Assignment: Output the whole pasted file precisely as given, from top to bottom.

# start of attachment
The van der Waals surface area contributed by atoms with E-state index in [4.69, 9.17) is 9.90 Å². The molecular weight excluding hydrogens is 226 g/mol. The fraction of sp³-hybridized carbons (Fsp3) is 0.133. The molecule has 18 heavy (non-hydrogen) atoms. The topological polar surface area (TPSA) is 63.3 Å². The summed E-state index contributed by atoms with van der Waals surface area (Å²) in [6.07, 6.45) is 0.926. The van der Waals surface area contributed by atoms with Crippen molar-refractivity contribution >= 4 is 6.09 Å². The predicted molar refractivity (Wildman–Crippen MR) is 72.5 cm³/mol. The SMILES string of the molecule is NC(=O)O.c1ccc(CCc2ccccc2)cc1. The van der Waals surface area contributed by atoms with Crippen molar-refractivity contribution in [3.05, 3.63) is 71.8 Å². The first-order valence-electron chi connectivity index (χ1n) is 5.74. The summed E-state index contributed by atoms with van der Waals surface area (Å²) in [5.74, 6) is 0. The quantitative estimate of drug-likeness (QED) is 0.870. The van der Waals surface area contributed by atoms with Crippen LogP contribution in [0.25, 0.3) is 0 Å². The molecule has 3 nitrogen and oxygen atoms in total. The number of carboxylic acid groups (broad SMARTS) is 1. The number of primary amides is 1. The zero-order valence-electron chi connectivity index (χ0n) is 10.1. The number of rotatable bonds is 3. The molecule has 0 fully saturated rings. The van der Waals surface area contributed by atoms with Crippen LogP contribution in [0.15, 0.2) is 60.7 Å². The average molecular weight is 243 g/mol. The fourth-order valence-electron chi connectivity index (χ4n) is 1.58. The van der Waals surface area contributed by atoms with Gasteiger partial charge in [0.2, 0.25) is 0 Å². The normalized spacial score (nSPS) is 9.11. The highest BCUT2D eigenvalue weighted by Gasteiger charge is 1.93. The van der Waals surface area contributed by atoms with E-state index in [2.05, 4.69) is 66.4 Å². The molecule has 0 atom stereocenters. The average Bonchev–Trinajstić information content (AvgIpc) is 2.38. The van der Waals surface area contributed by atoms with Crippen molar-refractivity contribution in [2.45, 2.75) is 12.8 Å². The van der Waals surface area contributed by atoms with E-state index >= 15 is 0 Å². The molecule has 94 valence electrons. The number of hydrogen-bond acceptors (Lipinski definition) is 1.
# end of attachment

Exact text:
The van der Waals surface area contributed by atoms with E-state index in [4.69, 9.17) is 9.90 Å². The molecular weight excluding hydrogens is 226 g/mol. The fraction of sp³-hybridized carbons (Fsp3) is 0.133. The molecule has 18 heavy (non-hydrogen) atoms. The topological polar surface area (TPSA) is 63.3 Å². The summed E-state index contributed by atoms with van der Waals surface area (Å²) in [6.07, 6.45) is 0.926. The van der Waals surface area contributed by atoms with Crippen molar-refractivity contribution >= 4 is 6.09 Å². The predicted molar refractivity (Wildman–Crippen MR) is 72.5 cm³/mol. The SMILES string of the molecule is NC(=O)O.c1ccc(CCc2ccccc2)cc1. The van der Waals surface area contributed by atoms with Crippen molar-refractivity contribution in [3.05, 3.63) is 71.8 Å². The first-order valence-electron chi connectivity index (χ1n) is 5.74. The summed E-state index contributed by atoms with van der Waals surface area (Å²) in [5.74, 6) is 0. The quantitative estimate of drug-likeness (QED) is 0.870. The van der Waals surface area contributed by atoms with Crippen LogP contribution in [0.25, 0.3) is 0 Å². The molecule has 3 nitrogen and oxygen atoms in total. The number of carboxylic acid groups (broad SMARTS) is 1. The number of primary amides is 1. The zero-order valence-electron chi connectivity index (χ0n) is 10.1. The number of rotatable bonds is 3. The molecule has 0 fully saturated rings. The van der Waals surface area contributed by atoms with Crippen LogP contribution in [0.15, 0.2) is 60.7 Å². The average molecular weight is 243 g/mol. The fourth-order valence-electron chi connectivity index (χ4n) is 1.58. The van der Waals surface area contributed by atoms with Gasteiger partial charge in [0.2, 0.25) is 0 Å². The normalized spacial score (nSPS) is 9.11. The highest BCUT2D eigenvalue weighted by Gasteiger charge is 1.93. The van der Waals surface area contributed by atoms with E-state index in [2.05, 4.69) is 66.4 Å². The molecule has 0 atom stereocenters. The average Bonchev–Trinajstić information content (AvgIpc) is 2.38. The van der Waals surface area contributed by atoms with Crippen molar-refractivity contribution in [2.45, 2.75) is 12.8 Å². The van der Waals surface area contributed by atoms with E-state index >= 15 is 0 Å². The molecule has 94 valence electrons. The number of hydrogen-bond acceptors (Lipinski definition) is 1.